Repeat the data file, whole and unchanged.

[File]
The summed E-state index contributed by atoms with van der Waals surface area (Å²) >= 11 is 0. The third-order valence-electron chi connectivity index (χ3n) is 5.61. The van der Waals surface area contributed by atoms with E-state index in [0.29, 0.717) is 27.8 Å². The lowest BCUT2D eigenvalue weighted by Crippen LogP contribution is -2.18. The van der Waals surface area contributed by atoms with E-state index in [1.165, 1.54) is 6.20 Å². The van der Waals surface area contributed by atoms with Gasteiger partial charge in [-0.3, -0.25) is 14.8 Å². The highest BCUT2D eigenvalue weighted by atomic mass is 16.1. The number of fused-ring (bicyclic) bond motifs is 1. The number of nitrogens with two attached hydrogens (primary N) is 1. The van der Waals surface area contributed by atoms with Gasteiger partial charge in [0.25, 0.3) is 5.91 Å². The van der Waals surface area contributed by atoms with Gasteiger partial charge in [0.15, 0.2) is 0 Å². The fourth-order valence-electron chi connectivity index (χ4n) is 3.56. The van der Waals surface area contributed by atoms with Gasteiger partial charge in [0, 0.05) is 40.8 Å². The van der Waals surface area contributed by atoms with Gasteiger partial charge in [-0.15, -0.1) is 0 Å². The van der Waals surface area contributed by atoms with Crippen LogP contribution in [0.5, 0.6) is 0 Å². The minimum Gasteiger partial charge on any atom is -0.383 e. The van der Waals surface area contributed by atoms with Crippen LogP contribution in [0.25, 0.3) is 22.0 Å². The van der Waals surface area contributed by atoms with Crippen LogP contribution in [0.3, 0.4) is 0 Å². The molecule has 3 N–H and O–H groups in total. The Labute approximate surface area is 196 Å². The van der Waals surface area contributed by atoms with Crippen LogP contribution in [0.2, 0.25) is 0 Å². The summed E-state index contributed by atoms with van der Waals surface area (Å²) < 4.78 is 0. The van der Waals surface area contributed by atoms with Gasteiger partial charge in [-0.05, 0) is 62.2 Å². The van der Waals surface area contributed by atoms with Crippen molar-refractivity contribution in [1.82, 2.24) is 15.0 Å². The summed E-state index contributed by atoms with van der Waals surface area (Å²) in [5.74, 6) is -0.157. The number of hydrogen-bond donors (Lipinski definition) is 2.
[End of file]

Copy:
The summed E-state index contributed by atoms with van der Waals surface area (Å²) >= 11 is 0. The third-order valence-electron chi connectivity index (χ3n) is 5.61. The van der Waals surface area contributed by atoms with E-state index in [0.29, 0.717) is 27.8 Å². The lowest BCUT2D eigenvalue weighted by Crippen LogP contribution is -2.18. The van der Waals surface area contributed by atoms with E-state index in [1.165, 1.54) is 6.20 Å². The van der Waals surface area contributed by atoms with Gasteiger partial charge in [-0.3, -0.25) is 14.8 Å². The highest BCUT2D eigenvalue weighted by atomic mass is 16.1. The number of fused-ring (bicyclic) bond motifs is 1. The number of nitrogens with two attached hydrogens (primary N) is 1. The van der Waals surface area contributed by atoms with Gasteiger partial charge in [0.25, 0.3) is 5.91 Å². The van der Waals surface area contributed by atoms with Gasteiger partial charge in [0.15, 0.2) is 0 Å². The fourth-order valence-electron chi connectivity index (χ4n) is 3.56. The van der Waals surface area contributed by atoms with Gasteiger partial charge in [0, 0.05) is 40.8 Å². The van der Waals surface area contributed by atoms with Gasteiger partial charge in [-0.15, -0.1) is 0 Å². The van der Waals surface area contributed by atoms with Crippen LogP contribution in [0.5, 0.6) is 0 Å². The minimum Gasteiger partial charge on any atom is -0.383 e. The van der Waals surface area contributed by atoms with Crippen LogP contribution in [0.25, 0.3) is 22.0 Å². The van der Waals surface area contributed by atoms with Crippen LogP contribution in [0.3, 0.4) is 0 Å². The molecule has 3 N–H and O–H groups in total. The Labute approximate surface area is 196 Å². The van der Waals surface area contributed by atoms with Crippen LogP contribution in [0.2, 0.25) is 0 Å². The summed E-state index contributed by atoms with van der Waals surface area (Å²) < 4.78 is 0. The van der Waals surface area contributed by atoms with Gasteiger partial charge in [-0.05, 0) is 62.2 Å². The van der Waals surface area contributed by atoms with Crippen molar-refractivity contribution in [1.82, 2.24) is 15.0 Å². The summed E-state index contributed by atoms with van der Waals surface area (Å²) in [5.74, 6) is -0.157. The number of hydrogen-bond donors (Lipinski definition) is 2.